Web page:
Wednesday, November 12, 2008

The Cornerstone at the Corner Store is Stolen

the silhouetted figure on the stage is a stranger to all present.

the handmade sign below the figure says only “CHAPTER”.

the colors are indistinct and merge in the darkened arena.

the trampled grass and clay field does not reflect the moonlight.

a man in a ski mask makes a gallant gesture to an old woman.

a little girl smiles and weeps as the pressure in her ears builds.

a band cannot hear itself over the sound of the descending craft.

a barrier of wood bursts into flames and debris is scattershot.

no one near it is injured or seems to have noticed the incident.

no boots or neutral colored ensembles are worn on this occasion.

no matter how many arrive the field accommodates the swell.

no questions of “whose?” or “are we still withering?” are asked.

down beneath the undercarriage the grass remains undisturbed.

down where the snakes still pretend to threaten when observed.

down the main road from here rises something barely visible.

down a list of those who think they know him are only ghosts.

what was this automatic marker put here for in the first place?

what makes the tooth of the lion more valuable than a pipeline?

what can be nailed shut can be kicked into the stars he whispers.

what fuses you with the sun is easier than flying home alone.

Monday, November 3, 2008

For Panic, Call Up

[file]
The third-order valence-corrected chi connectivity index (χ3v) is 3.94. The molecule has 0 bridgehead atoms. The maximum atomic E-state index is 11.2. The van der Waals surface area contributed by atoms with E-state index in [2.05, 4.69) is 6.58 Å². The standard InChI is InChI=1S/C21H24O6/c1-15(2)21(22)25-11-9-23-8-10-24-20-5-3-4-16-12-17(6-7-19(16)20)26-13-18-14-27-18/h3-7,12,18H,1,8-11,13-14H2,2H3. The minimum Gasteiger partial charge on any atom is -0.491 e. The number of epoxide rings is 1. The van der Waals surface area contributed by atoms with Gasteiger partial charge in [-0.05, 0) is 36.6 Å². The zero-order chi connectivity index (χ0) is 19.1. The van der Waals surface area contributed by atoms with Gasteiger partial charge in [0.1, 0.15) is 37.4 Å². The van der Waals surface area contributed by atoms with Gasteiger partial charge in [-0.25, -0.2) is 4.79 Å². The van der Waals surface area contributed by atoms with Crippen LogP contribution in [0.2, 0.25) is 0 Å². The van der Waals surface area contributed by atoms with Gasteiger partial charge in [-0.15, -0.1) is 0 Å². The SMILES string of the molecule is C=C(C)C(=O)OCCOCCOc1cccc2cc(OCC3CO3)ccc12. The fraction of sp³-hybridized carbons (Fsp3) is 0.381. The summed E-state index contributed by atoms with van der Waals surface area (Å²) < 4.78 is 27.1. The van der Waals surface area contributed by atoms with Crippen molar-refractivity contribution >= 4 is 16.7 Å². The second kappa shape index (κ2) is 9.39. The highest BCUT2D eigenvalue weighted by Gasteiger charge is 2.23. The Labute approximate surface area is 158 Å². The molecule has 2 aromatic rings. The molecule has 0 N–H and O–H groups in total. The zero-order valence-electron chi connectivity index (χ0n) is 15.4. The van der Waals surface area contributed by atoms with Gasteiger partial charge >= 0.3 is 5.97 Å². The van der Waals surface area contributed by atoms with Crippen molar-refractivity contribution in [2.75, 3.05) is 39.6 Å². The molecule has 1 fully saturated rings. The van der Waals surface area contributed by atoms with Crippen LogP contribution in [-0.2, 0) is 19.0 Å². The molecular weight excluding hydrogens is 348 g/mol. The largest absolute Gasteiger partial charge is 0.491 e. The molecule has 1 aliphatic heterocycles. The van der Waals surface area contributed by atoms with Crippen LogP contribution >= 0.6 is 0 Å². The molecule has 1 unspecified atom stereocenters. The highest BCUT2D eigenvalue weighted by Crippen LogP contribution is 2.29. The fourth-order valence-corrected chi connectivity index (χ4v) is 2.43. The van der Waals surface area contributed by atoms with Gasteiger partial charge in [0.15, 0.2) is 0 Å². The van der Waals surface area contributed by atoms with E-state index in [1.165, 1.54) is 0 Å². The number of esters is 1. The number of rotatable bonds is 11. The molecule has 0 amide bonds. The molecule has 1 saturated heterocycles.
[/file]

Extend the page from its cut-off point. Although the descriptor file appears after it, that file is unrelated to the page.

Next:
That was as much as the woman with the titanium pins

in her neck said over crepes

we had never met

nothing she thought could surprise her again but this

the words from the next table

anonymous laughter

she was suddenly thrown back into the recent past

stories rose in her and broke

she whispered

her father and brother locked in mortal shenanigans

the one a captain of dead men

all proud and recycled

in two wars the other afraid his eggs will be taxed

then the sound of some terror

a keening like pigs

or angels the whole family exclaiming Wha-a-t? as one

the men up and on their feet

hiking their dockers

into the night to meet the coming love catastrophe

the father had recognized the mob

he knew them from church

he drew a deep breath and spat lead at the neighbors

a great economic weight was lifted

and history redirected

that day will live as the birth of the Southern Continent

redistricted to insulate more

and be insulted less

districts don’t know their pins are shifting till it’s too late

the father is nearly ninety now

his books out of print

on football Sundays he puts the son in a crippling headlock

and on Xmas eve and morning

and on Thanksgiving

neither can understand the hub-bub over air to ground sport

yet the younger connects a dot

to a dot on one of his lungs

he knows what it’s like to try to run a boutique slave trade

dependent on the holeless skins

and general geniality

of less vulnerably bracketed lower forms he reasons with

he deserves a great credit score

makes things from clay

he thinks like a frame without the smiling family waving

the woman is mildly deformed

her neck won’t rotate

apropos the brother forgets to call her after her surgeries

she talks about other things now

like the price of crepes

her crepes are cold but she likes them that way she says

she refuses to speak in specifics

or touch on details

of the accident or how the neck was broken or by whom

she will only repeat the number

of breaks and pins

required to repair the injury and allow her to order wine

we will make love after lunch

twice a week she says

says I won’t be any more real for those encounters either

outside an old wolf is being cornered

his fur is wet and patchy